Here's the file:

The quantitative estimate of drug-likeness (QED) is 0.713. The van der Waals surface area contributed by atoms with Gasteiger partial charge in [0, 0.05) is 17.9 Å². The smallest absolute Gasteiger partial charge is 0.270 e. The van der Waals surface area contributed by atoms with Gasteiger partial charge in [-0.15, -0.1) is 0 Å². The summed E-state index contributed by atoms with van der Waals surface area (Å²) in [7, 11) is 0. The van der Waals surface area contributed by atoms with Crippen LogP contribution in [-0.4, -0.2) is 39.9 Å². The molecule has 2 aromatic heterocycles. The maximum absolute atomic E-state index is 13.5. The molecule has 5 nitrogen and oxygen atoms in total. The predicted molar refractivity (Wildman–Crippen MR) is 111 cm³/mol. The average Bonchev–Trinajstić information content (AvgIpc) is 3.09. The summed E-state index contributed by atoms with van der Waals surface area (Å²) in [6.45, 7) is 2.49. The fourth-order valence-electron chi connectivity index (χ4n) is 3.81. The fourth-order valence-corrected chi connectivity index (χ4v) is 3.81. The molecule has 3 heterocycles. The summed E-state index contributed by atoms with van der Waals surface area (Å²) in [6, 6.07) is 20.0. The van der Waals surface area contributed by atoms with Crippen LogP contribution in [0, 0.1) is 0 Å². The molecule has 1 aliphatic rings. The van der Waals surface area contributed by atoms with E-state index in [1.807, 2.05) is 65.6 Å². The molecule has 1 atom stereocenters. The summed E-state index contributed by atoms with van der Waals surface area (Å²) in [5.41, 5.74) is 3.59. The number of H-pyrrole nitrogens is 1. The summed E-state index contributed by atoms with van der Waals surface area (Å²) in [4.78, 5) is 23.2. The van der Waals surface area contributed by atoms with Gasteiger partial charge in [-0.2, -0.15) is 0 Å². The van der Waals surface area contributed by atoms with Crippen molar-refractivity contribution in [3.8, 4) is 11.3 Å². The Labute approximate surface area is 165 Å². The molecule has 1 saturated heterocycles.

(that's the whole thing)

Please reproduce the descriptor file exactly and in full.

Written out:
The quantitative estimate of drug-likeness (QED) is 0.713. The van der Waals surface area contributed by atoms with Gasteiger partial charge in [0, 0.05) is 17.9 Å². The smallest absolute Gasteiger partial charge is 0.270 e. The van der Waals surface area contributed by atoms with Gasteiger partial charge in [-0.15, -0.1) is 0 Å². The summed E-state index contributed by atoms with van der Waals surface area (Å²) in [7, 11) is 0. The van der Waals surface area contributed by atoms with Crippen LogP contribution in [-0.4, -0.2) is 39.9 Å². The molecule has 2 aromatic heterocycles. The maximum absolute atomic E-state index is 13.5. The molecule has 5 nitrogen and oxygen atoms in total. The predicted molar refractivity (Wildman–Crippen MR) is 111 cm³/mol. The average Bonchev–Trinajstić information content (AvgIpc) is 3.09. The summed E-state index contributed by atoms with van der Waals surface area (Å²) in [6.45, 7) is 2.49. The fourth-order valence-electron chi connectivity index (χ4n) is 3.81. The fourth-order valence-corrected chi connectivity index (χ4v) is 3.81. The molecule has 3 heterocycles. The summed E-state index contributed by atoms with van der Waals surface area (Å²) in [6, 6.07) is 20.0. The van der Waals surface area contributed by atoms with Crippen LogP contribution in [0, 0.1) is 0 Å². The molecule has 1 aliphatic rings. The van der Waals surface area contributed by atoms with E-state index in [1.807, 2.05) is 65.6 Å². The molecule has 1 atom stereocenters. The summed E-state index contributed by atoms with van der Waals surface area (Å²) in [5.41, 5.74) is 3.59. The number of H-pyrrole nitrogens is 1. The summed E-state index contributed by atoms with van der Waals surface area (Å²) in [4.78, 5) is 23.2. The van der Waals surface area contributed by atoms with Gasteiger partial charge in [-0.2, -0.15) is 0 Å². The van der Waals surface area contributed by atoms with Crippen molar-refractivity contribution in [3.8, 4) is 11.3 Å². The Labute approximate surface area is 165 Å². The molecule has 1 saturated heterocycles.